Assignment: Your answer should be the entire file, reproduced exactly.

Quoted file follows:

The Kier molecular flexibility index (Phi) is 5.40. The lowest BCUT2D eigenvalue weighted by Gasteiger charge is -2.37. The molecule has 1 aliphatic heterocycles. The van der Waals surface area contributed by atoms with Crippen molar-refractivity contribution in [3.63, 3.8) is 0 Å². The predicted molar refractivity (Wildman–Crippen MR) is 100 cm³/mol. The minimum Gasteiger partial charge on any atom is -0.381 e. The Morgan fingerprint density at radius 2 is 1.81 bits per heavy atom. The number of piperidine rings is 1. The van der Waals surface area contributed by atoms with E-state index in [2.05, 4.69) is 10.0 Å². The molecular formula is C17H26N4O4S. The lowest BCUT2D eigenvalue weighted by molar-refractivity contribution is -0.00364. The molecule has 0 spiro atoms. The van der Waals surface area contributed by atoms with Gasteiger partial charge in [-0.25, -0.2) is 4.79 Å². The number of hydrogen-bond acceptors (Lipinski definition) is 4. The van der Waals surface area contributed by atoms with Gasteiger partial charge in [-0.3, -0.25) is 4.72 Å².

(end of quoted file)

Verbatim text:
The Kier molecular flexibility index (Phi) is 5.40. The lowest BCUT2D eigenvalue weighted by Gasteiger charge is -2.37. The molecule has 1 aliphatic heterocycles. The van der Waals surface area contributed by atoms with Crippen molar-refractivity contribution in [3.63, 3.8) is 0 Å². The predicted molar refractivity (Wildman–Crippen MR) is 100 cm³/mol. The minimum Gasteiger partial charge on any atom is -0.381 e. The Morgan fingerprint density at radius 2 is 1.81 bits per heavy atom. The number of piperidine rings is 1. The van der Waals surface area contributed by atoms with E-state index in [2.05, 4.69) is 10.0 Å². The molecular formula is C17H26N4O4S. The lowest BCUT2D eigenvalue weighted by molar-refractivity contribution is -0.00364. The molecule has 0 spiro atoms. The van der Waals surface area contributed by atoms with Gasteiger partial charge in [-0.25, -0.2) is 4.79 Å². The number of hydrogen-bond acceptors (Lipinski definition) is 4. The van der Waals surface area contributed by atoms with Gasteiger partial charge in [-0.3, -0.25) is 4.72 Å².